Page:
(Reuters) - A federal judge late on Thursday tossed out a securities arbitration ruling against an investor who sought to recoup $1.4 million from Goldman Sachs Group Inc (GS.N), citing an arbitrator’s failure to fully disclose his involvement in an unrelated criminal proceeding, according to a court opinion.
Judge J. Curtis Joyner of the U.S. District Court for the Eastern District of Pennsylvania threw out the arbitration award after ruling that the investor’s legal rights in the proceeding were compromised by an arbitrator who misled the parties about his indictment for the unauthorized practice of law and by not participating in the decision, according to the opinion.
A spokeswoman for Goldman Sachs did not immediately return phone calls or respond to an email requesting comment. The case already has led to a new initiative by FINRA beefing up oversight of its 6,500 securities arbitrators by conducting annual background checks.
The investor, Athena Venture Partners LP, lost the Financial Industry Regulatory Authority (FINRA) arbitration against Goldman in May, after alleging it was misled by the firm in a private debt fund investment. Athena is the family investment vehicle of Richard Caruso, who founded Integra LifeSciences Holdings Corp in 1989.
Caruso said he was pleased with the decision, but declined further comment.
FINRA, Wall Street’s industry funded watchdog, also runs the arbitration forum where investors and their brokerages typically agree to resolve their arbitration disputes.
It is rare for the courts to overturn FINRA arbitration rulings, say lawyers. Arbitration rulings are typically binding, but parties may ask courts to overturn them in limited circumstances, such as when an arbitrator is biased. Parties who are successful at overturning their securities arbitration awards must present their arbitration cases again in FINRA’s forum.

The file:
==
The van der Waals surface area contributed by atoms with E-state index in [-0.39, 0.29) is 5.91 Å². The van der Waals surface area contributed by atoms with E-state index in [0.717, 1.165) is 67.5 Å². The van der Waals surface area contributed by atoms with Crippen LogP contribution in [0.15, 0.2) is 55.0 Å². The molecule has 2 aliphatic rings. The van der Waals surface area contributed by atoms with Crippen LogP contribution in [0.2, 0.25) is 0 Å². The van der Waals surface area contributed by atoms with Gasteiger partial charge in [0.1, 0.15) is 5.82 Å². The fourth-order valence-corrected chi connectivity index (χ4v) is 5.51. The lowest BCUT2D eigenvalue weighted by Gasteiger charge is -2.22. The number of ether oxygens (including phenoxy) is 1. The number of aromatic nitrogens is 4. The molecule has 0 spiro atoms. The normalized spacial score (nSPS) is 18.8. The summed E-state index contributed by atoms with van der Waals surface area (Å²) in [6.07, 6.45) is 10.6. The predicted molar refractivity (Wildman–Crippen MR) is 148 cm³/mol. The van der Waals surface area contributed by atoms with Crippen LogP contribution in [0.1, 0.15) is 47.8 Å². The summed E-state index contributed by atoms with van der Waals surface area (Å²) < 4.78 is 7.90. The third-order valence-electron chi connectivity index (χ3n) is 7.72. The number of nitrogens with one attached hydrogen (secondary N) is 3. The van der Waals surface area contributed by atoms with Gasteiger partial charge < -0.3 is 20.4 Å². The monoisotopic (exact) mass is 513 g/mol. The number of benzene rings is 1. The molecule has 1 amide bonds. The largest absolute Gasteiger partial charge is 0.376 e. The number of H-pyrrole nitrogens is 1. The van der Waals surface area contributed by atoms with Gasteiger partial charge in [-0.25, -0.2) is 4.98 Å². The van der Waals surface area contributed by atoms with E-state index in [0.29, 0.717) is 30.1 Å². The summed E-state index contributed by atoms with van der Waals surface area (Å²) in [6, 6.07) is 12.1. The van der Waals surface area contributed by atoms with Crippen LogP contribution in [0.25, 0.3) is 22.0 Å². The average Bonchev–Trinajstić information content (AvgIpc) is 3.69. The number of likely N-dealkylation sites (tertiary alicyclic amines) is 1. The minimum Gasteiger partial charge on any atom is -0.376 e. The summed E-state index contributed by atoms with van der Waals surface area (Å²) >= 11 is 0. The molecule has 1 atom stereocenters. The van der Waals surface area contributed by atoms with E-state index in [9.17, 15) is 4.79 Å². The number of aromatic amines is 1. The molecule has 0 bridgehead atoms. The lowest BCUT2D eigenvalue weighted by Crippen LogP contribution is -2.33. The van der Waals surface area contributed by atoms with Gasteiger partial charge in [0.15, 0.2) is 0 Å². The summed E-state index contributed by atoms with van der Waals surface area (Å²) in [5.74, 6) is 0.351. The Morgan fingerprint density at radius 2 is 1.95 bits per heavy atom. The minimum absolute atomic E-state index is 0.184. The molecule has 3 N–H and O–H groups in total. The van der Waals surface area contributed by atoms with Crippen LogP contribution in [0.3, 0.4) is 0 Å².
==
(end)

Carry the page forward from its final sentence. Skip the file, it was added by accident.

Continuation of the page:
“This is a rare step in a really unique case,” said Andrew Stoltmann, a Chicago-based securities arbitration lawyer. “The court reached the common sense conclusion it had to,” said Stoltmann, who was not involved in the Goldman case, but who typically represents investors.
One of the three arbitrators who heard the case between Goldman and Athena, Demetrio Timban, had been indicted by the state of New Jersey for practicing law without a license, although charges were later dropped under a state program to deal with nonviolent offenses. He was also reprimanded by a Michigan regulator for the New Jersey incident and passing $18,000 in bad checks. FINRA did not learn of Timban’s troubles until months after the case started.
A disclosure Timban sent to the parties about his indictment was misleading, Athena alleged, because it described his law practice violations as a one-time incident when Timban was actually running an office in New Jersey.
Athena also alleged that Timban did not participate in deciding the case because his signature did not appear on the award along with those of the two other arbitrators.
Nonetheless, there is “no evidence” that FINRA took action to remove Timban from the case after learning of his troubles, the court wrote.
A FINRA spokeswoman did not immediately return a call or respond to an email requesting comment.
FINRA rules “clearly entitled (Athena) to a panel composed of at least three qualified arbitrators,” Judge Joyner wrote in a 19 page opinion. Athena’s rights were prejudiced by Timban’s behavior and, as a consequence, a “mutual, final and definite award was not made,” Judge Joyner wrote.
Reporting by Suzanne Barlyn; Editing by Linda Stern and Chris Gallagher